Features and Interviews
Typically, I contribute to the media as a journalist. Sometimes I like talking to the media to comment on a variety of topics. My features are below:
A Toronto-based freelance writer has been talking to Ariana Grande in DMs after the pop star's fans viciously attacked her for several days over her criticisms of the singer.
Roslyn Talusan, 27, told BuzzFeed News that while she was shocked to hear from Grande directly, and they've since apologized to each other, she also felt "victim-blamed and gaslit" by the singer's defense of her fans.
She's hoping Grande will be less "passive" about how her fans act on her behalf — and take a firmer stance against abusive online behavior.
The incident sheds light on the ecosystem in which celebrity culture now exists and its consequences. Social media has made it easier than ever for stars to interact with both their fans and critics—there’s no need for a middle man publicist when you’ve got a Twitter and Instagram account. Although there are positives to that, including celebrities fostering a more “authentic” connection with their fan bases and openly discussing issues like mental health or substance abuse, there is also an undeniably ugly side to stan culture that emerges when a fav is being challenged.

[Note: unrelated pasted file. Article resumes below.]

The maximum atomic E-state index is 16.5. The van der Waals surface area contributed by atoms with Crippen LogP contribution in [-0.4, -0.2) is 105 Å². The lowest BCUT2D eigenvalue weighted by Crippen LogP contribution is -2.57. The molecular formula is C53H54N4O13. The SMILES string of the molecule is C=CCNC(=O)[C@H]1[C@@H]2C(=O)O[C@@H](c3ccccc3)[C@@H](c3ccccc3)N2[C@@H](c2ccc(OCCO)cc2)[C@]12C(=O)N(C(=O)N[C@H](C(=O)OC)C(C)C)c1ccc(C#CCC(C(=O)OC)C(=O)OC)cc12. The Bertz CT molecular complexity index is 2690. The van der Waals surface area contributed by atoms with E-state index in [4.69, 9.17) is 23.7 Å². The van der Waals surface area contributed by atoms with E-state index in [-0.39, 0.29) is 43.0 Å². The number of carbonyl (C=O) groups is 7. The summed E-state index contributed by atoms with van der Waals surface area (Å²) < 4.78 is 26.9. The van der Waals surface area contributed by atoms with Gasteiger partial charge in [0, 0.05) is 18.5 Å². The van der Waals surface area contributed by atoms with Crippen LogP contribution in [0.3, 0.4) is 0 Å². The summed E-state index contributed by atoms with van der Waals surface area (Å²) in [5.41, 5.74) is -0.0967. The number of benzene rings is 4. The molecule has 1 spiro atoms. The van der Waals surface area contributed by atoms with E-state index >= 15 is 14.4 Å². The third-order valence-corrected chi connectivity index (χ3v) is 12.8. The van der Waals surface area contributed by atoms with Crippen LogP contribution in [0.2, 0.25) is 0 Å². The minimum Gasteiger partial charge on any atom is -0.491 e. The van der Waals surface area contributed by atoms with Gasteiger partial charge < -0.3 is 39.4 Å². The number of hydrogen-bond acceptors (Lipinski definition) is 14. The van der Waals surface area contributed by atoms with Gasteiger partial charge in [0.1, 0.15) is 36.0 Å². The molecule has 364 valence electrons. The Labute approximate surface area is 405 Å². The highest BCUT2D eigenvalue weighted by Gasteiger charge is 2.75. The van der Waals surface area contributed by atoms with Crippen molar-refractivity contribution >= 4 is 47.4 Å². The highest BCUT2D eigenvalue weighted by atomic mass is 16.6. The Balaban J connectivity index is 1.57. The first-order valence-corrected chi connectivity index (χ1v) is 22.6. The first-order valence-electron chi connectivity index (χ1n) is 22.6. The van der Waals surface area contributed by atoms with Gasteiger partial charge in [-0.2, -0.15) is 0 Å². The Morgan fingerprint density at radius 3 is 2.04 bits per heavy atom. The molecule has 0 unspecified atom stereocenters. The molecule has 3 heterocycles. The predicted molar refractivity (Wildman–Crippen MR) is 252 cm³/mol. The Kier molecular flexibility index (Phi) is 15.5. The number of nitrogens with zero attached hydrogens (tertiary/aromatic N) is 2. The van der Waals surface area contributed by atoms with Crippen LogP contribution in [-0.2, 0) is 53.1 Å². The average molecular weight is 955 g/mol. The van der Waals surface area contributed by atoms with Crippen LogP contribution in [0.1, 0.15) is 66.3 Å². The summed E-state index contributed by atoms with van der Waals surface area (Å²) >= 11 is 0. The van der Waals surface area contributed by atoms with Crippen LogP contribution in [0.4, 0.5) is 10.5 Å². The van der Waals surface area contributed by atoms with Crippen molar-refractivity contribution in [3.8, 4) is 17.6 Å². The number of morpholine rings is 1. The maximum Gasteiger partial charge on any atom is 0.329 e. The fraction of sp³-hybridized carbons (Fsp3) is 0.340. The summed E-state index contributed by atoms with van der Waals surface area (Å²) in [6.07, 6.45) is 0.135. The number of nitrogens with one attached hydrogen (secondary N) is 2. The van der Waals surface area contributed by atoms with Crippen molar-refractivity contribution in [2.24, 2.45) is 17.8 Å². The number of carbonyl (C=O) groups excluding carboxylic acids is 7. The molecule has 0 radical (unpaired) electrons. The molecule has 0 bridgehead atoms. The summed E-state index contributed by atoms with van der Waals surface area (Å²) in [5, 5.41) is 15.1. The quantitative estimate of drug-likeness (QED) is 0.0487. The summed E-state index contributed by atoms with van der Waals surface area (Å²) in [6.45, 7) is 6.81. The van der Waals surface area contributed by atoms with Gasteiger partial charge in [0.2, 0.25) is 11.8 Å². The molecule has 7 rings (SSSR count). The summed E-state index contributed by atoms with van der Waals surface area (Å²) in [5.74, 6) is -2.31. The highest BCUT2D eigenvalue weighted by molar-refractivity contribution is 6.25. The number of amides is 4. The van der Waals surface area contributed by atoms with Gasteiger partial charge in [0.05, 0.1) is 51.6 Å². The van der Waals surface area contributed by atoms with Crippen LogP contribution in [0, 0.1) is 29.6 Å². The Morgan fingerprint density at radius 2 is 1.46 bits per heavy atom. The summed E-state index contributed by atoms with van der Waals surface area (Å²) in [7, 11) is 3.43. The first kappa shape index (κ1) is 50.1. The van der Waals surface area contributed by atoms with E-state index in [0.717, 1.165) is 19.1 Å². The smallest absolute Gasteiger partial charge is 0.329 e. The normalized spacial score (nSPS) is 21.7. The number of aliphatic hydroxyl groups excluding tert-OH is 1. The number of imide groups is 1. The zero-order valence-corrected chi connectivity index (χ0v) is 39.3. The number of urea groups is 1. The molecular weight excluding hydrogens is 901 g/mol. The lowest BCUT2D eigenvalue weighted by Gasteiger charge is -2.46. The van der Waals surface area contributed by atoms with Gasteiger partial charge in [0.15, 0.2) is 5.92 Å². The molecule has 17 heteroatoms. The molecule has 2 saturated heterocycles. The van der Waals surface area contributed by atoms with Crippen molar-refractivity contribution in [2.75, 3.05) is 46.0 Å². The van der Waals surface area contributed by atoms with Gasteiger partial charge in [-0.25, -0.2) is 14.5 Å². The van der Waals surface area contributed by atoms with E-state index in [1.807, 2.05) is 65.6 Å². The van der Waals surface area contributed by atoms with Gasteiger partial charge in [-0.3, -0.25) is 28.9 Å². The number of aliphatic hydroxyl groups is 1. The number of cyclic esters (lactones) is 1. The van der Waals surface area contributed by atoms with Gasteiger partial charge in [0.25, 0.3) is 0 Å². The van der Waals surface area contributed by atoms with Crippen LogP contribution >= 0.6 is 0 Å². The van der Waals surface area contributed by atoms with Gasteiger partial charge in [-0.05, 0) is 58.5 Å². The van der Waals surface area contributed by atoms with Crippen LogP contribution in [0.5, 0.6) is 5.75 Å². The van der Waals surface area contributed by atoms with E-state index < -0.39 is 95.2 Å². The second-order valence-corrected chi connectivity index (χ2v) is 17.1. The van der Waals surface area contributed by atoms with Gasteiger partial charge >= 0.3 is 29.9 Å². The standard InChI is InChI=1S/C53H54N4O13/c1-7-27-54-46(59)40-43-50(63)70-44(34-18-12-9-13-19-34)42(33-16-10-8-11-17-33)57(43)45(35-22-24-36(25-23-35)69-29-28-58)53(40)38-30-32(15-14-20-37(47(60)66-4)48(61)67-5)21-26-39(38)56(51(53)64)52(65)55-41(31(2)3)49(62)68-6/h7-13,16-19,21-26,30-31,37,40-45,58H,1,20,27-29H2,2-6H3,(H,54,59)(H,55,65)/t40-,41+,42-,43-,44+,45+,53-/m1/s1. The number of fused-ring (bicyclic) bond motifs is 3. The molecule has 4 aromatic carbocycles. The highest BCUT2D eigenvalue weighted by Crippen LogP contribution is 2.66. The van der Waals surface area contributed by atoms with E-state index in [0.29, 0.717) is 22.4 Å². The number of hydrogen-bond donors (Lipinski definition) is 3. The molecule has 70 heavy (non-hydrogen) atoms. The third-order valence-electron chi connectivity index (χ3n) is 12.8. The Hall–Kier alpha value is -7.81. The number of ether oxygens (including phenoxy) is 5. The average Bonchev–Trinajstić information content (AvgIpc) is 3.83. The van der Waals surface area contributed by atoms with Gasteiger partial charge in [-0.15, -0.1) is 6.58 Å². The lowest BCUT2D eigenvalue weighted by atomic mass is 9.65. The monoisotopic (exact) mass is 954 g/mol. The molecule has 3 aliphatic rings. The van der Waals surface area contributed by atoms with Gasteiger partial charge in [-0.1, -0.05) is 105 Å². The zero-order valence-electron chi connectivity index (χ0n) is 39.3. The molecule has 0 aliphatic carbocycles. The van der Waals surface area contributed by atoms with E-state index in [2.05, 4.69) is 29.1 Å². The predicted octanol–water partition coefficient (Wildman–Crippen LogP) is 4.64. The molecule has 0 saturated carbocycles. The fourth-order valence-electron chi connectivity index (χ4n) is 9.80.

My online life came to a full circle when ONTD features a post about how Ariana Grande reacted when I called her out for her dangerous comments about “them blogs” and the unfulfilled, purposeless souls who work at them (a.k.a. me).
Roslyn Talusan said the experience of talking about past assaults is re-traumatizing, especially when journalists get things wrong.
“Rape apologists have more reason to blame us, disbelieve us, and it makes it that much harder for advocates to affect change,” she said. “Reporters have the luxury of not having to give that much of a fuck in getting the details right or addressing the nuance.”
Why Sexual-Assault Survivors Look Outside the Criminal System for Justice
After she became involved in the criminal process when she was raped by a co-worker in 2015, Roslyn Talusan wishes the prosecutor had given her more information about what her options were—ones that didn’t involve potential jail time for her attacker. Or that the Crown prosecutor, at the very least, had clarified what would happen during the criminal law process. Talusan had wanted to move forward in way that made her feel empowered and in control. Instead, the opposite happened.
Conde Nast's Exploitation Of Writers Of Color Is Inexcusable
The hashtag #CondeNasty was aptly started by Roslyn Talusan to vocalize the injustices suffered by writers of color at the hands of Condé Nast. These egregious acts are perhaps most apparent within media darling Teen Vogue, which has seen a sudden explosion in adoration since their political coverage went stratospherically viral during the 2016 presidential campaign.
Femsplain Member’s Spotlight: Roslyn Talusan
I found Femsplain in one of the darkest moments of my life, and the community was a huge part in my healing process as a survivor of sexual violence. Femsplain ran my first ever published piece, and it opened up the world of writing to me. Their platform changed my life and helped me grow into the person I am today.